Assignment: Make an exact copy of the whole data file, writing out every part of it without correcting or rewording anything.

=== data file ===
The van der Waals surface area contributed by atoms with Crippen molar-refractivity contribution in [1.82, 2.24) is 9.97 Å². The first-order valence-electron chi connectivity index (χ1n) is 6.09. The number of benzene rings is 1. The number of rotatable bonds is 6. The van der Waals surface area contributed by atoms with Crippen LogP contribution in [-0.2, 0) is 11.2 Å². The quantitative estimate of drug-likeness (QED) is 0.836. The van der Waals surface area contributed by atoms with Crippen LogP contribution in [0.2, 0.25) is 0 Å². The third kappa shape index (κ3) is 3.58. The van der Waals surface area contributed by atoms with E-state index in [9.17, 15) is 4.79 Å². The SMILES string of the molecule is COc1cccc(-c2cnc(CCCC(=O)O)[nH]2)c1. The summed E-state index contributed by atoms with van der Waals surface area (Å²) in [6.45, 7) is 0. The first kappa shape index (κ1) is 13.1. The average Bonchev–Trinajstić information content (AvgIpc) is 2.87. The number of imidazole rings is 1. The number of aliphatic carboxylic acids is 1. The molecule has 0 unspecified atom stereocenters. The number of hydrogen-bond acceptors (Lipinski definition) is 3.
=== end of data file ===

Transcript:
The van der Waals surface area contributed by atoms with Crippen molar-refractivity contribution in [1.82, 2.24) is 9.97 Å². The first-order valence-electron chi connectivity index (χ1n) is 6.09. The number of benzene rings is 1. The number of rotatable bonds is 6. The van der Waals surface area contributed by atoms with Crippen LogP contribution in [-0.2, 0) is 11.2 Å². The quantitative estimate of drug-likeness (QED) is 0.836. The van der Waals surface area contributed by atoms with Crippen LogP contribution in [0.2, 0.25) is 0 Å². The third kappa shape index (κ3) is 3.58. The van der Waals surface area contributed by atoms with E-state index in [9.17, 15) is 4.79 Å². The SMILES string of the molecule is COc1cccc(-c2cnc(CCCC(=O)O)[nH]2)c1. The summed E-state index contributed by atoms with van der Waals surface area (Å²) in [6.45, 7) is 0. The first kappa shape index (κ1) is 13.1. The average Bonchev–Trinajstić information content (AvgIpc) is 2.87. The number of imidazole rings is 1. The number of aliphatic carboxylic acids is 1. The molecule has 0 unspecified atom stereocenters. The number of hydrogen-bond acceptors (Lipinski definition) is 3.